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3 COMMENTS

  1. Do you know why the world is male dominated?Because countless men have lost their lives to to build this world. And do you really think role-reversal is going to make women happy? Do you think women will be willing to work as sewage cleaners, miners, loggers, roofers, iron and steel workers, electrical workers, construction workers? 93% of all work related injuries and deaths are of men. By the way, do you know why the majority of homeless are men? Because women have men to give them a roof over their head. Women are happy to have a man earn for them and sit at home. Men don’t have that option or privilege. This is why we see men committing suicide when their business fails, when they lose their job, when they have financial problems, men lose their lives working incredibly dangerous jobs, men suffer from hypertension and heart attacks due to work related stress, men are called nikamma when they don’t have a job, men are asked about their salary, car, and house at the time of marriage, after a divorce women run away with half of everything a man owns, demand alimony and child support, and extort money with false cases of dowry. It is not surprising that 70% suicides are men (this percentage is higher depending on where you live).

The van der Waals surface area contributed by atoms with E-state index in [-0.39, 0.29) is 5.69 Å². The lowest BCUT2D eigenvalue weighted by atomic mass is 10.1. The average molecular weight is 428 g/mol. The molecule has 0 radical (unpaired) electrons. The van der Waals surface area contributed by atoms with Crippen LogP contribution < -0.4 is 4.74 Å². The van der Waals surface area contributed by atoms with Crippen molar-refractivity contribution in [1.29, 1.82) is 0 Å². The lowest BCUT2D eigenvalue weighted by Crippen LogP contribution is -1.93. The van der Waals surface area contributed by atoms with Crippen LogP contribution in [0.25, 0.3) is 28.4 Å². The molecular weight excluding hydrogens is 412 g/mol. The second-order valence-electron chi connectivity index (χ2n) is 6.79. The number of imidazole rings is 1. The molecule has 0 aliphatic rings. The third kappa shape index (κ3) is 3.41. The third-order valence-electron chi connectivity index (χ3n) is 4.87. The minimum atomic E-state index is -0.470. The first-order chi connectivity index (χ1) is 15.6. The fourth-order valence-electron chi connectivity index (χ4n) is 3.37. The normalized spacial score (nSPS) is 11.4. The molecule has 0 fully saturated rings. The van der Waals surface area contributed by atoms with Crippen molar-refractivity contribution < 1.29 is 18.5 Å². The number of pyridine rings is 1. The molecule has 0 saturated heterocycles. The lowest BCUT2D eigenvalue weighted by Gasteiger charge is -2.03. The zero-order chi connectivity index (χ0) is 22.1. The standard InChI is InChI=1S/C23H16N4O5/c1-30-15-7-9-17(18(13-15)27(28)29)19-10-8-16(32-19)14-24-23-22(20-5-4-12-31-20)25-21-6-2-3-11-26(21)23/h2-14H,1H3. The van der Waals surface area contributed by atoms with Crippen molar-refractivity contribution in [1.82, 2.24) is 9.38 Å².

2. Women are oppressed because of some purdah system and men get to enjoy themselves outside, really? Most women who observe purdah do so out of choice and they belong to the lower economic class, where women stay at home while their husbands work as labourers or rickshaw pullers in scorching 45°C heat, breaking their backs while suffering from dehydration and heat exhaustion, not to mention factories with 12 hour shifts with dangerous machinery and no protection, with many men losing an arm or their life, others work underground in unhygienic conditions resulting in diseases and permanent breathing problems, while many get electrocuted at work and lose their lives, many fall down from construction sites and break their backs and legs, many die. Many at work have heavy equipment fall on them, leaving them fatally injured or dead.